The longtime editor and co-author of the Reach annual baseball guides, Isaminger was a Philadelphia institution. His investigative efforts, along with those of Ring Lardner and Hugh Fullerton, were instrumental in exposing the truth behind the "Black Sox" scandal of 1919.

                            A former president of the Baseball Writers' Association of America, Isaminger died in 1946 at the age of 65.
                            His entry in Who's Who in Major League Baseball,----------------New York Times' obituary, June 18, 1946, pp. 25.
                            edited by Harold (Speed) Johnson, 1933, pp. 492.

                            --------------1932------------------------------Young Pup, 1912------------------1938

                            Jimmy Isaminger with Connie Mack; February 22, 1940

                            Last edited by Bill Burgess; 11-13-2011, 09:25 PM.


                            • Bertram Joseph Gumpert---AKA Bert Gumpert

                              Born: October 8, 1899, New York
                              Died: December 22, 1979, Miami, FL, age 80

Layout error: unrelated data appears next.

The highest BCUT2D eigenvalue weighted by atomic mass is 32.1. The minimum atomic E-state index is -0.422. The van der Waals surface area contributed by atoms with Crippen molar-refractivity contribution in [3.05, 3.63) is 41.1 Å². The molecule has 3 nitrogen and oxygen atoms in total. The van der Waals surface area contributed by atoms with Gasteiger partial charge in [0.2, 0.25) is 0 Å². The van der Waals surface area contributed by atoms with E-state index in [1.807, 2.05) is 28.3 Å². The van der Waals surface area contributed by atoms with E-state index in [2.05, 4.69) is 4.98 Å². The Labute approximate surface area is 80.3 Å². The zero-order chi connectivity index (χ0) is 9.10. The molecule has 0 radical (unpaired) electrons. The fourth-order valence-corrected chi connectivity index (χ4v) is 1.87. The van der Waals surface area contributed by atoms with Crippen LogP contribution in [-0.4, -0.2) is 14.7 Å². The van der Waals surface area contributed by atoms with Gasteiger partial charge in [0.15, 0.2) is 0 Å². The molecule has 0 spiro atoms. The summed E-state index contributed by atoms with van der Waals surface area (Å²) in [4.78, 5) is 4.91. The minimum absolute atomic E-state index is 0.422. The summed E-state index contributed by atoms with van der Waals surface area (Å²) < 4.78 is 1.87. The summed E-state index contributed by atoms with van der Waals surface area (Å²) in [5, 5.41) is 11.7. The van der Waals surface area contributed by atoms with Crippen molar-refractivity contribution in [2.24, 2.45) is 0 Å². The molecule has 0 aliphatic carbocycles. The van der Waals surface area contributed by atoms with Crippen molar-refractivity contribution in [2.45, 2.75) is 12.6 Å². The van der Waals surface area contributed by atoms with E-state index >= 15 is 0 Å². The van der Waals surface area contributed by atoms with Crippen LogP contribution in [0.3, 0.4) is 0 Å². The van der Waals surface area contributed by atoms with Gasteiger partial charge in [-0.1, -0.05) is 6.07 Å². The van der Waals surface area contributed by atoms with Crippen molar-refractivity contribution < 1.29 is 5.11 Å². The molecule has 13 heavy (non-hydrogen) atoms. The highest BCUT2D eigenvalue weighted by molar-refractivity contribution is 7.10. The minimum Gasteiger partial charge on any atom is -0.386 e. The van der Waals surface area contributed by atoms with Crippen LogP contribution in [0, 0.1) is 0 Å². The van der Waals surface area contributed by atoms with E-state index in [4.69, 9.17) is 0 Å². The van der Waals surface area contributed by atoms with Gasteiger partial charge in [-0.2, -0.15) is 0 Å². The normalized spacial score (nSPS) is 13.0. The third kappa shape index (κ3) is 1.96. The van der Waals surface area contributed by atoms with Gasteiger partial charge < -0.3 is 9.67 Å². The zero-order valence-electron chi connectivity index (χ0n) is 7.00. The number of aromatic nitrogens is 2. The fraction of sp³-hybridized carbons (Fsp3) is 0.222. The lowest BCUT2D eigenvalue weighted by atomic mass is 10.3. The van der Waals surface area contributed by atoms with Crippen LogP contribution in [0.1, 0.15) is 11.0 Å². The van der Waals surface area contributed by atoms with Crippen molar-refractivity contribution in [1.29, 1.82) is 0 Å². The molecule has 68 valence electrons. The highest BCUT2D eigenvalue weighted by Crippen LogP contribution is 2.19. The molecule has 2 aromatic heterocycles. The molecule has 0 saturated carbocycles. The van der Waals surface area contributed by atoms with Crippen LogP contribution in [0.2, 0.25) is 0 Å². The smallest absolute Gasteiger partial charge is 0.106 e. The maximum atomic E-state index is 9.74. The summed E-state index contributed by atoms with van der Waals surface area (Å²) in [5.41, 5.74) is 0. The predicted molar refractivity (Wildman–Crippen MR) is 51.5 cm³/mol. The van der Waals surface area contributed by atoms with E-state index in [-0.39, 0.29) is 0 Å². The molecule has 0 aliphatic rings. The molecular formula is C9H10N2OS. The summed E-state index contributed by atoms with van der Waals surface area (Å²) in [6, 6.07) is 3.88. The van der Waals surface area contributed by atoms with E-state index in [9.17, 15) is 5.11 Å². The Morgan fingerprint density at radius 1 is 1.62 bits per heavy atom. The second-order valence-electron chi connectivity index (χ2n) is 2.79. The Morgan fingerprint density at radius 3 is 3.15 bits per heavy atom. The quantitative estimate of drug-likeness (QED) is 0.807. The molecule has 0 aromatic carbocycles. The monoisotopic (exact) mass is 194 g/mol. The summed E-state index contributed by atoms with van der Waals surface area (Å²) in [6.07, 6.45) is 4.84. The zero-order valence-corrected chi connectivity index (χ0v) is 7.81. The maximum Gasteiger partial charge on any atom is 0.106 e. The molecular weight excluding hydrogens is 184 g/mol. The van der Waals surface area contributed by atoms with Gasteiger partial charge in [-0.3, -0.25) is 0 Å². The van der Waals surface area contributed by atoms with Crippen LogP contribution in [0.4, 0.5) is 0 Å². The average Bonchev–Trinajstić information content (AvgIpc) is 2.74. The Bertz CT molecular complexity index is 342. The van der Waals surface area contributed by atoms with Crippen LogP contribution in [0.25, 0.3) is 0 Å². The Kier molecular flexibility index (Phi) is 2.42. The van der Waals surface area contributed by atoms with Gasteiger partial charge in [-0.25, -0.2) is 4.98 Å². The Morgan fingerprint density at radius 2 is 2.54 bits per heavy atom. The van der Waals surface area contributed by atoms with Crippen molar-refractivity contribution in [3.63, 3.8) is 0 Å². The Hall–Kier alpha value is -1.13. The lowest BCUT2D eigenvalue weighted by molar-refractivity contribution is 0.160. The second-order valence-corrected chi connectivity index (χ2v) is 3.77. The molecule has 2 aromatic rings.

New York sports writer; German Jewish
                              NYC clerk, (September 12, 1918 WWI Civilian Draft Registration)
                              NYC clerk for cotton firm, (January 7, 1920 census)
                              Bronx Home News, at least by 1930 - April 18, 1948?
                              New York Post, October 5, 1949? - January 1, 1956?
                              Father: Max M, born Connecticutt, October, 1869; Mother: Emma, born New York, April, 1872
                              Last edited by Bill Burgess; 08-13-2012, 05:23 PM.


                              • Algernon Clifford Bloodgood---AKA Cliff Bloodgood

                                Born: March 6, 1894, New York City, NY
                                Died: October 8, 1957, Bronx, NY, age 63

                                New York sports writer;
                                Attended Morris HS, Attended New York School of Fine & Applied Arts (NYC),
                                Attended National Academy of Design (NYC) for 1 year.
                                Served 2 years in US Navy, (World War I)
                                Baseball Magazine, art director & associate editor, 1919 - 1937, Editor-in-Chief / art director, 1937 - 1954.

                                -----------------Sporting News' Obituary----------------New York Times' Obituary,
                                ----------------October 23, 1957, pp. 24.---------------October 10, 1957, pp. 33.

                                Photo/Entry in Who's Who in Major League Baseball, edited by Harold 'Speed' Johnson, 1933, pp. 503.
                                Last edited by Bill Burgess; 08-09-2012, 10:47 AM.